My homemade ciabatta bread stuffed just enough (but not too much--you want the bread to stand out) with the vegan Italian meatballs I made, topped with a good ladle or two of homemade marinara and you have nothing short of a perfect Michelin-quality dinner. You will not find bread like this in any store, trust me!
In reading the Bread Baker's Apprentice, I soon discovered that my scoop and sweep method of flour measuring was not to be (though Julia approves of this for the home baker)--I had to buy a scale. Laugh if you will--saying, Why not a digital scale?--I can at least see the numbers on it and this only set me back twenty bucks. So there!
Oh, the poolish. So mysterious. So very important. Yeast. Flour. Water. Overnight.
My poolish mixed with more flour, salt, yeast and water on day two. I kneaded it per Chef Reinhart's directions. I kept my hand in the bowl, turning the bowl and mixing the dough for about 7 minutes. I don't own a Kitchen Aid stand mixer--even if I did, I don't think I'd use it to make any of the breads in this book--I am strictly a hand-mixer/kneader. (Well that and I do not have the space!) I want to learn how to feel the difference in the bread doughs (he suggests this, too). The consistency is to be one which is not too dry, pulls from the side of the bowl, but still sticks to the bottom of the bowl.
After the mixing, there is folding and stretching and allowing the full dough to rest. Then you fold and stretch some more--allowing to rest again. Then you divide the dough into roughly three equal slippers (as shown above)--setting up a couche. This means dividing and shaping the dough in its final preparation--and laying it on a cloth (not terry cloth, but you could us an old table cloth)--or my method, which the chef says is fine, too. So for my couche, I placed the shaped loaves on top of an upside down cookie tray topped with parchment paper then dusted with semolina flour. The dough will rest in this stage twice, then be prepared for baking--being careful to not degas (push the gas out of the dough by strong-arming it--it's a fine, delicate process--the final stages).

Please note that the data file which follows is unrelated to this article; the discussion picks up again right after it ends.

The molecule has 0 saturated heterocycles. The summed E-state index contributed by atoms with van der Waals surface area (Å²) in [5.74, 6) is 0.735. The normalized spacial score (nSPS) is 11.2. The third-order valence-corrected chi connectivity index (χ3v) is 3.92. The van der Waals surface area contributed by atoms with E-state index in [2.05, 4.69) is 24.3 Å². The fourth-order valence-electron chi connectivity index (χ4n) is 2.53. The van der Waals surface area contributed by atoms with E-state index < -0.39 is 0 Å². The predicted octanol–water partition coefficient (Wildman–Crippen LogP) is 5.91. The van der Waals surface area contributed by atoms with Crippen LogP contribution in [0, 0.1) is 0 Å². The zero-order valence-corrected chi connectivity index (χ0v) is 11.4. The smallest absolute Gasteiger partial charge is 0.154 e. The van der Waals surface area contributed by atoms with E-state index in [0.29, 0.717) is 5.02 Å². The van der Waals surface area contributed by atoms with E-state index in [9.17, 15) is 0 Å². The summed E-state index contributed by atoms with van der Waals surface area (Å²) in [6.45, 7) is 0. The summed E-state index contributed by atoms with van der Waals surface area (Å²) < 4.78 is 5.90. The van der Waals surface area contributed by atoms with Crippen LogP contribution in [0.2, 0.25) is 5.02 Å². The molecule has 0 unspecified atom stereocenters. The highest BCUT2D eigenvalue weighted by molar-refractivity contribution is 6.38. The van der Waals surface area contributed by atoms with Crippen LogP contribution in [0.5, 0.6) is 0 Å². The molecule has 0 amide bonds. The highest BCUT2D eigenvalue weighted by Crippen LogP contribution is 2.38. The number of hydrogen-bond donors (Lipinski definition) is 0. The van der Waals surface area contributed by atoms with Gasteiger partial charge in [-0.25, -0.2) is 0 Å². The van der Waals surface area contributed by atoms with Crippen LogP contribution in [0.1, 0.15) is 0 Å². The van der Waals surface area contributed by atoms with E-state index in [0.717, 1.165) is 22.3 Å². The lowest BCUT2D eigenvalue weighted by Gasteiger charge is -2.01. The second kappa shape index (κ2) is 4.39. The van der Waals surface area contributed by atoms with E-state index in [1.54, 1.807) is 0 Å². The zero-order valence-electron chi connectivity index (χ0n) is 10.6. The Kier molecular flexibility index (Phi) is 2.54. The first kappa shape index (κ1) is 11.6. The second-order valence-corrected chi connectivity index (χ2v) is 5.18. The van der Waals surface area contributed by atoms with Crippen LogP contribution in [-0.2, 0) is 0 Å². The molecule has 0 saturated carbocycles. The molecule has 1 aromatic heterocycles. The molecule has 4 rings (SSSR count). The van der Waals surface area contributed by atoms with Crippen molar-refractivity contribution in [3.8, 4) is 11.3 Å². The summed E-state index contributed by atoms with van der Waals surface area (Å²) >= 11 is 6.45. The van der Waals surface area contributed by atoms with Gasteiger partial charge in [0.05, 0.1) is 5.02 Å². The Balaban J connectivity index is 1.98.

While the dough rests, it gets puffy, but doesn't necessarily double in size. Then a final, very careful stretch and shaping--shown with the two loaves on the right.
My babies! Look at the beautiful results! I had to follow chef's directions for "creating a hearth-like oven" by injecting steam into my Maytag while it preheated at 500 degrees. Doing so requires careful attention, timing, patience and a spray bottle.
Another close up shot--so very pretty and well worth every last minute of pre-work involved!
My first challenge: Ciabatta Bread (or "slipper" as it is known). The ciabatta loaf is not the first loaf taught in the BBA. I cared not. I wanted ciabatta bread. Why? Because I had a sammich I craved just as much: an Italian meatball sammich! My ciabatta made last night's very simple, but over-the-top-good vegan meatball sammich one of the best forty-five minutes of eating pleasure I've had in a long time. When I was devouring the last morsel of my dinner, Mr. Thyme looked at me and said, "You're still eating?"--we were half way through American Idol, and, yes, I was still eating! (We're not always plucked in front of the tube while eating, lest you think we are heathens, but it's Idol, I love the show!) His sammich was long gone, and he looked on bewildered--he swears I am the slowest eater on the planet.